Roundarch Recognized for Innovation at Computerworld Honors Program Dinner

On June 20th, I was fortunate to be able to represent Roundarch at the 2011 Computerworld Honors Laureate Awards Dinner, held at the Andrew W. Mellon Auditorium in the heart of Washington, DC. This auditorium has hosted some very historical events.

At the time of its construction, the Mellon Auditorium was the largest government-owned assembly space in Washington and one of the most magnificent settings for government ceremony, and was inaugurated on February 25, 1935. On October 29, 1940, 13,000 people crowded the Auditorium to witness President Franklin D. Roosevelt initiate the Selective Service System lottery and The North Atlantic Treaty was signed here on April 4, 1949 by President Truman.

Here we are in 2011, and the room has been taken over by some of the best and brightest in the tech world – But not just “engineering” technologists; This event seemed to be a gathering of leaders, problem solvers and innovators across a large array of countries, organizations and industries.

The Honors program has been running since 1988, giving recognition to great many minds over the over these 25+ years. Because of this, it was not only a thrill to be recognized as a 2011 Laureate in Innovation, but also quite humbling because I had learned who else had been there before myself. It was a great honor to accept an award, but even better to be the one representing the entire team at Roundarch. We were recognized as an Honors Laureate for our work on a cross-device messaging platform and vision for the future of cross-device/cross-platform applications, which will see a huge shift in the way people consume content and use their gadgets.

There were some fantastic people representing great organizations and really compelling projects across almost every industry you can imagine. It is hard to say what I found most interesting about the event, as it was extremely diverse. I did meet the CTO of the Giza Pyramids (did you know they had one?) who chatted with me for quite a while about how he is currently working to build out a platform for tablet-based augmented reality applications to help visualize architectural theories and the like. Very interesting stuff.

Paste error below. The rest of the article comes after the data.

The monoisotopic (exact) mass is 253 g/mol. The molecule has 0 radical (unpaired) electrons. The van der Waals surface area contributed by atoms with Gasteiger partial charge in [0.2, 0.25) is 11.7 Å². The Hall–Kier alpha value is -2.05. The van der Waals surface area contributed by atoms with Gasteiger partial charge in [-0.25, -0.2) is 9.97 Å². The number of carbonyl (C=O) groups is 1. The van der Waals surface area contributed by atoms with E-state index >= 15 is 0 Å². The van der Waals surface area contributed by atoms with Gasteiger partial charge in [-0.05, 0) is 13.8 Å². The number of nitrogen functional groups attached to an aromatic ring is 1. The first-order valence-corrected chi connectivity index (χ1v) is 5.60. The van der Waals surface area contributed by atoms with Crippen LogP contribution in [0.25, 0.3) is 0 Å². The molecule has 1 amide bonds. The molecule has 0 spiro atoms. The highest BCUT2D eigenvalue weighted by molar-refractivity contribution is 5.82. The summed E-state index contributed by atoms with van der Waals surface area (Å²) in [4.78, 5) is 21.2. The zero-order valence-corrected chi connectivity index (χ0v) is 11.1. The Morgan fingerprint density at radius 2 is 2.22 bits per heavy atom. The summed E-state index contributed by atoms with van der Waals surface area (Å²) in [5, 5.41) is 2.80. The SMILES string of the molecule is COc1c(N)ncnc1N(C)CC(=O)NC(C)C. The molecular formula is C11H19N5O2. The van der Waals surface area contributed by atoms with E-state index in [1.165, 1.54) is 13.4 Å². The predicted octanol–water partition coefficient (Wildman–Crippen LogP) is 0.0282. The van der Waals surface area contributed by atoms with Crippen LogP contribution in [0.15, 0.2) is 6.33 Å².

In fact, I was blown away by the diversity of the other Laureates and their projects, and applaud the “winners” in each of the defined categories. It couldn’t have been an easy decision, as every one of the case studies that was entered was terribly interesting. One thing they all had in common: They were conceived to solve a big problem and hopefully use technology to make the world a better place. Who doesn’t like that? To get some idea of the types of projects recognized by the Honors Laureate program, take a look at the judges picks for 2011.

The 2011 winners were (by category)

Business & Related Services:State Street Corporation (case study)
Collaboration:IBM (case study)
Digital Access:Net Literacy (case study)
Economic Opportunity:Airtel Africa (case study)
Emerging Technology:Idaho Education Network (case study)
Environment:Allstate Insurance Company (case study)
Health:International Virtual e-Hospital (case study)
Human Services:City of Boston Department of Innovation & Technology (case study)
Innovation:Duke University (case study)

In addition to the Honors Laureate program, the evening also included the presentation of the 2011 Morgan Stanley Leadership Award for Global Commerce, which was awarded to the CEO of VMware, Paul Maritz. This award recognizes individuals whose personal Leadership has made a critical contribution to the effective use of information technology throughout the world, and after hearing Paul speak and share his thoughts on the current state of “the Web” and how he is guiding the strategy at VMware, it seems natural that he’d be recognized in this manner. Paul is really an interesting guy with a unique background.

From 1986 to 2000 Paul was a primary leader at Microsoft, ending his tenure as an executive vice president of the Platforms Strategy and Developer Group and part of the 5-person executive management team. As someone who truly helped shape the Web as we know it, Paul was responsible for Microsoft’s desktop and server software, including such major initiatives as the development of Windows 95, Windows NT, and Internet Explorer. After leaving Microsoft, he founded Pi Corporation, which was acquired by EMC, and was eventually appointed the CEO of VMware.

For some additional insight into Maritz, check out this transcript of his video bio prepared for the event.

All in all, our involvement inthe Computerworld Honors Laureate program has been quite an honor and just another testament to the hard work and creative thinking found across the teams at Roundarch.